August 8, 2016 @ 1:48 pm
I always look forward to your post on mondays but this one surely brings tears to my face. You are a brave woman and thank you for sharing some of your joy and sadness. My own little Jack is six and going to 1st grade in few weeks.
August 8, 2016 @ 4:08 pm
You write so well this post made me cry. Buy Jack lots of great school supplies and enjoy the fresh start. Good luck to your whole family
August 8, 2016 @ 4:50 pm
It’s hard to be different. Our son had a really hard year in 7th grade , and halfway through – we did the same thing of choosing a smaller , more protective school. And you know what ? It gave him the room he needed to slow down and just BE HIMSELF. He made friends , got invited over and had the opportunity to have a school year that all kids deserve. Tell Jack to be himself , and life will unfold as it should – he might find he likes it?
August 8, 2016 @ 7:55 pm
I’ve been reading this blog for a long time and without fail you always manage to hit the sweet spot of life with autism. Although sometimes, it is not so sweet but bitter. My son is also in middle school so I feel like I’ve been traveling on the same path as you. Your writing nearly always brings a tear to my eye as the emotions come bubbling up. I know there is someone (many actually) experiencing the same things as we are in the messed up world of autism. Sometimes it’s amazing when we can measure how far we’ve come. Other times it’s the constant reminder that no matter how far we’ve come, there is always another mountain to climb. Two steps forward, so many back. Regardless, you manage to hit the nail on the head 10 times out of 10.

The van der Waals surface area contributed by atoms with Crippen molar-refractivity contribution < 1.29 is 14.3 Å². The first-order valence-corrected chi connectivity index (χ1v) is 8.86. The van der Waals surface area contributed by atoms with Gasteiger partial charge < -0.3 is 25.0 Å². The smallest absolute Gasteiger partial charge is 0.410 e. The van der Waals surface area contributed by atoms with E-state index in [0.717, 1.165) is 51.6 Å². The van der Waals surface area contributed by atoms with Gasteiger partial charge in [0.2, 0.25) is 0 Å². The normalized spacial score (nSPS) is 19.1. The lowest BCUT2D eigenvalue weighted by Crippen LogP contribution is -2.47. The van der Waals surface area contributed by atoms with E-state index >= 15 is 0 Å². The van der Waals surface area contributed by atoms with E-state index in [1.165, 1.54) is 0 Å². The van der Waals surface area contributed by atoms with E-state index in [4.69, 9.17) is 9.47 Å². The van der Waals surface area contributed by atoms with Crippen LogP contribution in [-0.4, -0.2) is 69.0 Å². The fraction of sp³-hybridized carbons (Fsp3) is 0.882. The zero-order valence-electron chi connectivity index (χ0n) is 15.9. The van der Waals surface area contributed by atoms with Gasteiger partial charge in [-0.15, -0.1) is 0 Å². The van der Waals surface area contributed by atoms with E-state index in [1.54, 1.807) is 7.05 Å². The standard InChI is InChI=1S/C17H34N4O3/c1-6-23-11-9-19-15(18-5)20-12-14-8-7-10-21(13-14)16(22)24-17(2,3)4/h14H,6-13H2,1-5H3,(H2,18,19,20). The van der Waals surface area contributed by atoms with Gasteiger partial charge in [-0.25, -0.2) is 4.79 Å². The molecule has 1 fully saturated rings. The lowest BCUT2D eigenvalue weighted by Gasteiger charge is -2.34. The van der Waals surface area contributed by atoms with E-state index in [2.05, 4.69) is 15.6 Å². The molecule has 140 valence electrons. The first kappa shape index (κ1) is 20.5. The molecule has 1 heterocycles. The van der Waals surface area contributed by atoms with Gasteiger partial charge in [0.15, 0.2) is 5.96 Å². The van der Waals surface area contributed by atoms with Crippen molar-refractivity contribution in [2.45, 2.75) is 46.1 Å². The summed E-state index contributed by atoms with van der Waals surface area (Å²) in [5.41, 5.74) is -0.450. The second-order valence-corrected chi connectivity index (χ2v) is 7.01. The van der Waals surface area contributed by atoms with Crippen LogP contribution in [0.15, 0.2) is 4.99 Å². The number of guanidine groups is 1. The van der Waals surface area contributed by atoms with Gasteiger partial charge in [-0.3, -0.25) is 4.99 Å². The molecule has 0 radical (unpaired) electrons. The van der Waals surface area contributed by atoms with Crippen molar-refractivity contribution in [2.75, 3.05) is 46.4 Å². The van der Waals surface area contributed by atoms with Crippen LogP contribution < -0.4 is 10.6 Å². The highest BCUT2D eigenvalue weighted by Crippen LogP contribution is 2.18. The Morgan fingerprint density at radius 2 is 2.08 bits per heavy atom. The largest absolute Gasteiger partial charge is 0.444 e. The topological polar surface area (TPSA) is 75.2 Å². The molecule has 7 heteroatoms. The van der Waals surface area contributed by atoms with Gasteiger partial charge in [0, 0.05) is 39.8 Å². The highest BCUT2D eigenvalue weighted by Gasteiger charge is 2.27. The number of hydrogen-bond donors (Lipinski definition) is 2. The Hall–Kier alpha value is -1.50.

Beth Brown Johnson
August 8, 2016 @ 7:58 pm
We made the same decision when our son was about to enter middle school. He’d been floundering and we just couldn’t imagine a larger school, with more kids (some who hadn’t known him since kindergarten), so many more teachers to get used to his habits and needs, the noises, the smells, the changing social scene, etc. We really wanted him to be in a comfortable place, where he wasn’t always being told he’s not doing it right. That was 4 years ago and I know we made the right choice. He still really avoids social situations (sigh). We’re working on it. He is doing well academically, and will tackle his homework with no argument or coercion (this is a complete 180 from public school). The very small classes and one-to-one help are exactly what he needs. He now knows how it feels to be successful.